The Mineral Development Policy (MDRP) of 2013 was dictated by a number of important developments that have taken place since 1995 when the Government last reviewed and articulated its policy direction for the mining sector. The most significant development was the transfer of ownership of the mining industry to the private sector following completion of the privatisation of the mining industry in March 2000.
With an estimated $24 trillion worth of untapped mineral wealth in the ground at today’s prices, the Democratic Republic of Congo (DRC) has the potential to become rich beyond imagination. The country’s mineral resources include cobalt (world’s largest reserves, holding more than 45% of overall reserves), copper (world’s second largest reserves after Chile, at 70 million metric tons), diamonds, gold, zinc, uranium, tin, silver, coal, manganese, tungsten, cadmium and crude oil.
Bordering both the Caribbean Sea and the North Pacific Ocean, between Colombia and Costa Rica lays Panama, a country of less than 4 million people inhabiting a territory roughly the size of South Carolina. While these statistics may not conjure the image of a mining giant, Panama’s future impact on the global mining scene should disprove this theory.
Panama is in fact home to one of the largest undeveloped copper deposit worldwide in terms of recoverable reserves. The project will be the largest initiative in the country since the construction of the Panama Canal and the open pit mine is expected to become the largest ever-developed in Central America.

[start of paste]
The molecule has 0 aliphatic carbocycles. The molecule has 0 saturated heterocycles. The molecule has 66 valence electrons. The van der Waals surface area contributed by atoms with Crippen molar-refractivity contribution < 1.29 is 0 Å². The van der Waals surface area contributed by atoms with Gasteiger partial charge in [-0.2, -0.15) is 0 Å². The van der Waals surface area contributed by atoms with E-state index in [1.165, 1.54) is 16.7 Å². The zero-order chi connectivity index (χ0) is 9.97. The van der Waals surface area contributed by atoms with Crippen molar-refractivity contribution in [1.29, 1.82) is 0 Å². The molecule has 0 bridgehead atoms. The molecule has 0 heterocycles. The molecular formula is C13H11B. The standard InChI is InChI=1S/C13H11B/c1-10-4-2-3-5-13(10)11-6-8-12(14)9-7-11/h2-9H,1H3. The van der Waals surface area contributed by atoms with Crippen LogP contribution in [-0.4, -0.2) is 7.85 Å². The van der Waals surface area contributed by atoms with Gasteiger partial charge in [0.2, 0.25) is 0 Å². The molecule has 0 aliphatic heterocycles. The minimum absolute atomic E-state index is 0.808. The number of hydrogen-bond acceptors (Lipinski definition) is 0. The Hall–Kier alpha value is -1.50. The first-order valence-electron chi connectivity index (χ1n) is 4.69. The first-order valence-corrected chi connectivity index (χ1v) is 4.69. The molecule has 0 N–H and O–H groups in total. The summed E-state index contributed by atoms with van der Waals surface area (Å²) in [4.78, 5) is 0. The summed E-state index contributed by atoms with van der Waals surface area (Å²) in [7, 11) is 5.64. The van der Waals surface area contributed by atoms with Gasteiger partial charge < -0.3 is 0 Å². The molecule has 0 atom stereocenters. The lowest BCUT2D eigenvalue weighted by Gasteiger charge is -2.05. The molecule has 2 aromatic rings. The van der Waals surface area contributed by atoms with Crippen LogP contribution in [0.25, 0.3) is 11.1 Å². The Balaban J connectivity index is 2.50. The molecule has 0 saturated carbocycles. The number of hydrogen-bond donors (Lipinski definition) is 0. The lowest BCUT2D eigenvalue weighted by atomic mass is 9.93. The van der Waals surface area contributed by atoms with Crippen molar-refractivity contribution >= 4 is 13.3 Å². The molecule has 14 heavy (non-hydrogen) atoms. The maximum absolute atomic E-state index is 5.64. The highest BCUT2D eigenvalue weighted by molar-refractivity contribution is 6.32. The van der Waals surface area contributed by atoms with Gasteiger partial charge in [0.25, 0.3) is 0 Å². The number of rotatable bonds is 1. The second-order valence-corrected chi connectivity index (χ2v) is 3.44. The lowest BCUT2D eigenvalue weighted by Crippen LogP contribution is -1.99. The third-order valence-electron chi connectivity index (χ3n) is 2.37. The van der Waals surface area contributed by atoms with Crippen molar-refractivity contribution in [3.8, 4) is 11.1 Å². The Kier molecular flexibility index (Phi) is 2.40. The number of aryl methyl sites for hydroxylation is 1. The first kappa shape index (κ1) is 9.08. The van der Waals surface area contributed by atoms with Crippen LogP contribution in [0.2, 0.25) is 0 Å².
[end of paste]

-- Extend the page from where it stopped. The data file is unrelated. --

Istanbul – Long described as a “bridge between civilisation” by locals and travellers alike, Turkey has now developed into the sixth most popular tourist destination worldwide, attracting 34.91 million tourists in 2013 alone.
Giant infrastructure projects including a plan to built the world’s largest airport in Istanbul and extensive urban renewal and restoration plans are expected to further boost the rapidly growing tourism sector, with the exciting push partly driven by profile risers such as Istanbul being named in 2010 as European Capital of Culture.
Santo Domingo – The Dominican Republic occupies the eastern two thirds of the island of Hispaniola, which it shares with Haiti. The arrival of the Spaniards in 1492, as part of Columbus first expedition to the Americas, marked the beginning of the exploitation of the island’s rich gold and silver reserves. However, these reserves were soon depleted and other goods such as sugar began to shape the Dominican Republic economy until the 1950’s, when large scale exploitation of ferronickel and gold began again, with the opening of the first open pit gold mine in 1975.
MANAGUA, NICARAGUA – At a global level, artisanal and small-scale mining (ASM) includes 20 million to 30 million people with three to five times that number indirectly supported by their activities; that is 10 times more people than large-scale mining. Yet governments and mining companies seem to have largely neglected this sector, focusing on ASM’s negative impacts rather than on addressing its challenges to improve the sector’s opportunities for sustainable development.